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Chapter 10 Metric Path Planning a.

Representations b. Algorithms

Representing Area/Volume in Path Planning

- Quantitative or metric
- Rep Many different ways to represent an area or

volume of space - Looks like a birds eye view, position

viewpoint independent - Algorithms
- Graph or network algorithms
- Wavefront or graphics-derived algorithms

Metric Maps

- Motivation for having a metric map is often path

planning (others include reasoning about space) - Determine a path from one point to goal
- Generally interested in best or optimal What

are measures of best/optimal? - Relevant occupied or empty
- Path planning assumes an a priori map of relevant

aspects - Only as good as last time map was updated

Metric Maps use Cspace

- World Space physical space robots and obstacles

existin - In order to use, generally need to know (x,y,z)

plus Euler angles 6DOF - Ex. Travel by car, what to do next depends on

where you are and what direction youre currently

heading - Configuration Space (Cspace)
- Transform space into a representation suitable

for robots, simplifying assumptions

6DOF

3DOF

Major Cspace Representations

- Idea reduce physical space to a cspace

representation which is more amenable for storage

in computers and for rapid execution of

algorithms - Major types
- Meadow Maps
- Generalized Voronoi Graphs (GVG)
- Regular grids, quadtrees

Meadow Maps

- Example of the basic procedure of transforming

world space to cspace - Step 1 (optional) grow obstacles as big as robot

Meadow Maps cont.

- Step 2 Construct convex polygons as line

segments between pairs of corners, edges - Why convex polygons? Interior has no obstacles so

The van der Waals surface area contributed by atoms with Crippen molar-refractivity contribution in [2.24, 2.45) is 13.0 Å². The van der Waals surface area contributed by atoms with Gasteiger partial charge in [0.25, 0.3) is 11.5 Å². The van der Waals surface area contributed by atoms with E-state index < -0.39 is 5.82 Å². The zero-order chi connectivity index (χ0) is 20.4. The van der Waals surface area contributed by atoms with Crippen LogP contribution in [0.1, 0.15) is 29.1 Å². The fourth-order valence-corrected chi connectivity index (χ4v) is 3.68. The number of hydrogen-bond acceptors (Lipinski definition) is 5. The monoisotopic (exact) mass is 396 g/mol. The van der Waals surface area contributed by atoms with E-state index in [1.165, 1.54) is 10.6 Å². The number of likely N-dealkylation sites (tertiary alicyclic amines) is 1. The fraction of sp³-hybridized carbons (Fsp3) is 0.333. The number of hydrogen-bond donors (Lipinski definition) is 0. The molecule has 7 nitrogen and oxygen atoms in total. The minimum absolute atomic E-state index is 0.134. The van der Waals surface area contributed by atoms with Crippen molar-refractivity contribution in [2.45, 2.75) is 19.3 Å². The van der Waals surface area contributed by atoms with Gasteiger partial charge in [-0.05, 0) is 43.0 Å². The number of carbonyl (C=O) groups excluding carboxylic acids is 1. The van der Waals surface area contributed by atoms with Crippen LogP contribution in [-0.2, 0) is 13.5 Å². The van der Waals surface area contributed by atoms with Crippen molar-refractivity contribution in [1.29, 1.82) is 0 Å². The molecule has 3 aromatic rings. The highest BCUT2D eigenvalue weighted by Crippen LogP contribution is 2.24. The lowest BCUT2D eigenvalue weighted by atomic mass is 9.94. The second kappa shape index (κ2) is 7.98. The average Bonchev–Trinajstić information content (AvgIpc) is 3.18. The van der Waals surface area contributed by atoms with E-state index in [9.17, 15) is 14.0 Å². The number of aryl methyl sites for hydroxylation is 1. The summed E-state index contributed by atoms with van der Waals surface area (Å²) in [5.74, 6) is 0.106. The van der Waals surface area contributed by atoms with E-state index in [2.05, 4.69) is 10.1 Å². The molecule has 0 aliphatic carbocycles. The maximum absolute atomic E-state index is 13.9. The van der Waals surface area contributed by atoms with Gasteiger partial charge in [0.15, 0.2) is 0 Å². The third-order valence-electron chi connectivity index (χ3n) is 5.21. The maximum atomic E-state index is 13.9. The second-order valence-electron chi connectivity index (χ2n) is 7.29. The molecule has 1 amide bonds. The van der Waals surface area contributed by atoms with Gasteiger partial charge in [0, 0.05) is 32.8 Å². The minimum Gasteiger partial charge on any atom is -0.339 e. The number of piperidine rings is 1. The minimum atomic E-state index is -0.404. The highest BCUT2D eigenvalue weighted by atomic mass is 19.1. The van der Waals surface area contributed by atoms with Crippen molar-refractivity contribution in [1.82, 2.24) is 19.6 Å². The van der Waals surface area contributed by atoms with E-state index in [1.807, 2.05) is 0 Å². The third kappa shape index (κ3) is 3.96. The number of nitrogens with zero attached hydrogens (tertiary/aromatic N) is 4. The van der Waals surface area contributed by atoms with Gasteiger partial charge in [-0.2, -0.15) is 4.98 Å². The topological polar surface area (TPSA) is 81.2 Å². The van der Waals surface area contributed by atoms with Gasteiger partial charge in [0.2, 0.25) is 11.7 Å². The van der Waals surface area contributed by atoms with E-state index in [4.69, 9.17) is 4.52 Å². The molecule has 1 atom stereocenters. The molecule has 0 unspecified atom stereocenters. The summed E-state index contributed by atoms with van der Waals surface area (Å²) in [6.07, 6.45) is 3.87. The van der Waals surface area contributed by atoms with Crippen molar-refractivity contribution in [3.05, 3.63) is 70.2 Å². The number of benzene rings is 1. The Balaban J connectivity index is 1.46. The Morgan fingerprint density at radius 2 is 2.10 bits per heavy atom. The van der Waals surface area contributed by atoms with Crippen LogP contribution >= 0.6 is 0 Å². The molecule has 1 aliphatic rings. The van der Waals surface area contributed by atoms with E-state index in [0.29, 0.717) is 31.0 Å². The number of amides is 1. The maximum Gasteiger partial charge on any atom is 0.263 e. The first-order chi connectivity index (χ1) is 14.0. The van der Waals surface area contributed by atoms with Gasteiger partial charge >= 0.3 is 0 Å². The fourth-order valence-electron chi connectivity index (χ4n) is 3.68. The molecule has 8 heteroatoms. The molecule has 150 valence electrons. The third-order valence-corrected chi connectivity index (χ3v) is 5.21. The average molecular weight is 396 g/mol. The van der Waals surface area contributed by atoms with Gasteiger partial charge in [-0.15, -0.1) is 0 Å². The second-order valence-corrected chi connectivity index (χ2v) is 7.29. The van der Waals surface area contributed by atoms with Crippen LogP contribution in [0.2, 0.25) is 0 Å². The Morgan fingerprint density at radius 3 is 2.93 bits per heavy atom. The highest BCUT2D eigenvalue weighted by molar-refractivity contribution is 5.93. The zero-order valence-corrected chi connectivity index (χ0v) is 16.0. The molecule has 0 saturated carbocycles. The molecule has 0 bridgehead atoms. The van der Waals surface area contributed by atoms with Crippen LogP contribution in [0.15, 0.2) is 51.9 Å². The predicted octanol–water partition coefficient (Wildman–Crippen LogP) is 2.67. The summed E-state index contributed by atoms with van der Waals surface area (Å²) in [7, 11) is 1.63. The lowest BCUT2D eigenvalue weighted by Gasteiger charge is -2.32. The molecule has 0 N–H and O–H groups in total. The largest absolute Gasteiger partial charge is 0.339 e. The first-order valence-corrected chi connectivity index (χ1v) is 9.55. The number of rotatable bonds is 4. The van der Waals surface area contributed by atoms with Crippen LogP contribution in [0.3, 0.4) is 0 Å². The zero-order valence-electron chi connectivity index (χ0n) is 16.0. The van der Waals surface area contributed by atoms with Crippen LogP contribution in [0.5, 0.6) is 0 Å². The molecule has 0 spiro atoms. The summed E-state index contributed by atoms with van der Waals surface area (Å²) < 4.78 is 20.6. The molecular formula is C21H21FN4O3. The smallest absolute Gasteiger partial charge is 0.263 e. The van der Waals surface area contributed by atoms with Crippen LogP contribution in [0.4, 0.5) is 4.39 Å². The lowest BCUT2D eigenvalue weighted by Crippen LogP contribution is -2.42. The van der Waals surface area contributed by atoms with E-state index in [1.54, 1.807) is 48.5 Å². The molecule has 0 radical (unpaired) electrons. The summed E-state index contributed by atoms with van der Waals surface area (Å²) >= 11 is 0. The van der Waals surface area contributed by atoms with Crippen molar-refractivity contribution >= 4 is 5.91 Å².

can safely transit (freeway, free space) - Oops, not necessarily unique set of polygons

Meadow Maps cont.

- Step 3 represent convex polygons in way suitable

for path planning-convert to a relational graph - Is this less storage, data points than a

pixel-by-pixel representation?

Problems with Meadow Maps

- Not unique generation of polygons
- Could you actually create this type of map with

sensor data? - How does it tie into actually navigating the

path? - How does robot recognize right corners, edges

and go to middle? - What about sensor noise?

Path Relaxation

- Get the kinks out of the path
- Can be used with any cspace representation

Generalized Voronoi Graphs

- Create lines equidistant from objects and walls,
- Intersections of lines are nodes
- Result is a relational graph

Regular Grids

- Bigger than pixels, but same idea
- Often on order of 4inches square
- Make a relational graph by each element as a

node, connecting neighbors (4-connected,

8-connected) - Moores law effect fast processors, cheap hard

drives, who cares about overhead anymore?

Problems with GVG and Regular Grids

- GVG
- Sensitive to sensor noise
- Path execution requires robot to be able to

sense boundaries - Grids
- World doesnt always line up on grids
- Digitalization bias left over space marked as

occupied

Summary

- Metric path planning requires
- Representation of world space, usually try to

simplify to cspace - Algorithms which can operate over representation

to produce best/optimal path - Representation
- Usually try to end up with relational graph
- Regular grids are currently most popular in

practice, GVGs are interesting - Tricks of the trade
- Grow obstacles to size of robot to be able to

treat holonomic robots as point - Relaxation (string tightening)
- Metric methods often ignore issue of
- how to execute a planned path
- Impact of sensor noise or uncertainty,

localization

Algorithms

- Path planning
- A for relational graphs
- Wavefront for operating directly on regular grids
- Interleaving Path Planning and Execution

Motivation for A

- Single Source Shortest Path algorithms are

exhaustive, visting all edges - Cant we throw away paths when we see that they

arent going to the goal, rather than follow all

branches? - This means having a mechanism to prune branches

as we go, rather than after full exploration - Algorithms which prune earlier (but correctly)